Blacks in TV in the Age of the
Civil Rights Movement, 1957-1970
The promise of a color-blind future in television was made prematurely. In its earliest years when TV seemed to promise artistic and social equality for blacks, the medium was neither widely available nor overwhelmingly lucrative. As television became nationally distributed and enormously profitable, however, the hopes and expectations of earlier years were virtually forgotten.
After its first two years of full-scale operation, television was still a fledgling industry. In December 1949, for example, there were only ninety-seven TV stations operating in 58 market areas throughout the nation. Although New York City and Los Angeles each had seven outlets, only a few cities had more than one station. Nationally, moreover, there were only 3,415,474 TV sets in operation. Sixteen states had no television outlets transmitting from within their borders.
Television was still in infancy at the end of 1949. Most TV was produced and seen in the midwest-northeast axis. Importantly, in the southern section of the United States—the region in which anti-black prejudice was considered by programmers and advertisers as inimical to minority participation in TV—television was barely a reality. There were only thirteen southern market areas with TV by December 1949. While that represented 22.4 percent of all cities having television, only 4.5 percent of TV sets were in the South. As the industry entered the 1950s, the South was retarded as a consumer of television. And given the freeze on licensing new stations by the Federal Communications Commission, not until 1953 was the South able to redress this imbalance. Until that date, there were no operative TV transmitters in Mississippi, Arkansas, or South Carolina.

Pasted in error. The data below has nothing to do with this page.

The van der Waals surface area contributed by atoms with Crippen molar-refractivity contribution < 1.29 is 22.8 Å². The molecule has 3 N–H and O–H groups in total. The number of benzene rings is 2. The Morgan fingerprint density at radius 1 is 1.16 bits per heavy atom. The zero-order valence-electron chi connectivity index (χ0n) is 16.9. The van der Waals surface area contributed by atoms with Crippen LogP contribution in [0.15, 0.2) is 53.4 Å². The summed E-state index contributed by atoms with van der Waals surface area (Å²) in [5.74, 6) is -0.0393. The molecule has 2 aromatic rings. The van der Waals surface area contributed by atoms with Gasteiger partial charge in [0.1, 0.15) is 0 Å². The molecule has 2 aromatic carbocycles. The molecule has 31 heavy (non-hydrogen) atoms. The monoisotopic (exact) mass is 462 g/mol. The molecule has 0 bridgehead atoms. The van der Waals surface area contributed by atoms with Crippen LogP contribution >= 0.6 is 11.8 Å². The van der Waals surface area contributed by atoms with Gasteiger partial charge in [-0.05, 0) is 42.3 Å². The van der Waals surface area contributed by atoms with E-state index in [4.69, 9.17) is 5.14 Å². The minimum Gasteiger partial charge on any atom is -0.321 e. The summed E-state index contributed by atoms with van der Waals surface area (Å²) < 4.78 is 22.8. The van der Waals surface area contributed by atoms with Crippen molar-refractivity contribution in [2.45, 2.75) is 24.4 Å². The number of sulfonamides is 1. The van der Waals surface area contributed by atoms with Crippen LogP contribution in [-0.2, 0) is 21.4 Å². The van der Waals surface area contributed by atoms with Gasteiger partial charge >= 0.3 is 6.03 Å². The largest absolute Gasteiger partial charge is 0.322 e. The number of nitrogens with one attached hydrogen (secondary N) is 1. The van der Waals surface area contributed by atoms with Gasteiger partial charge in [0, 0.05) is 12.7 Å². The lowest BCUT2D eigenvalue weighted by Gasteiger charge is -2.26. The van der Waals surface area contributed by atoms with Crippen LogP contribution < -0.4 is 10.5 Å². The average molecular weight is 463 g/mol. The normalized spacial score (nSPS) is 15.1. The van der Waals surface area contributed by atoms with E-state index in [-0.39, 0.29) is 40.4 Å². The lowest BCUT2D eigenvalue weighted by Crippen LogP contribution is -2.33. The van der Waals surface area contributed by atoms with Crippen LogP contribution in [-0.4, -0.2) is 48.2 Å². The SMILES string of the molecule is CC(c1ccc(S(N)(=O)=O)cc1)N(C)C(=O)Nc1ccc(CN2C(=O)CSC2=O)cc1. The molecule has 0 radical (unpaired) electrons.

It is also noteworthy that while southern stations carried network affiliations and network programming, in many instances stations such as WDSU-TV in New Orleans and WMCT in Memphis chose their evening programming from the offerings of all four national networks. This made it easier to preempt "controversial" programs coming from New York City or Hollywood. Local social standards could be respected by selecting carefully from network shows, being careful to present quality entertainment while rejecting programs with threatening messages and disruptive images.
The American South, moreover, was not tied directly into network TV until coaxial cable and relay stations were fully installed in the mid-1950s. Only then could most stations in this region receive shows directly from New York, Chicago, or Los Angeles. Until that time, much southern TV was a blend of network and syndicated films, kinescopes, and local productions.
From its earliest years, moreover, TV was national and under the control of NBC and CBS, and to a lesser extent, ABC. Although it nurtured several series that found significance elsewhere, the DuMont network was a lackluster presence in early television. And as for unaffiliated stations making programs, most independents were economically strapped and relegated to rerunning vintage network series. The production companies making television shows increasingly churned out new programs for network exposure.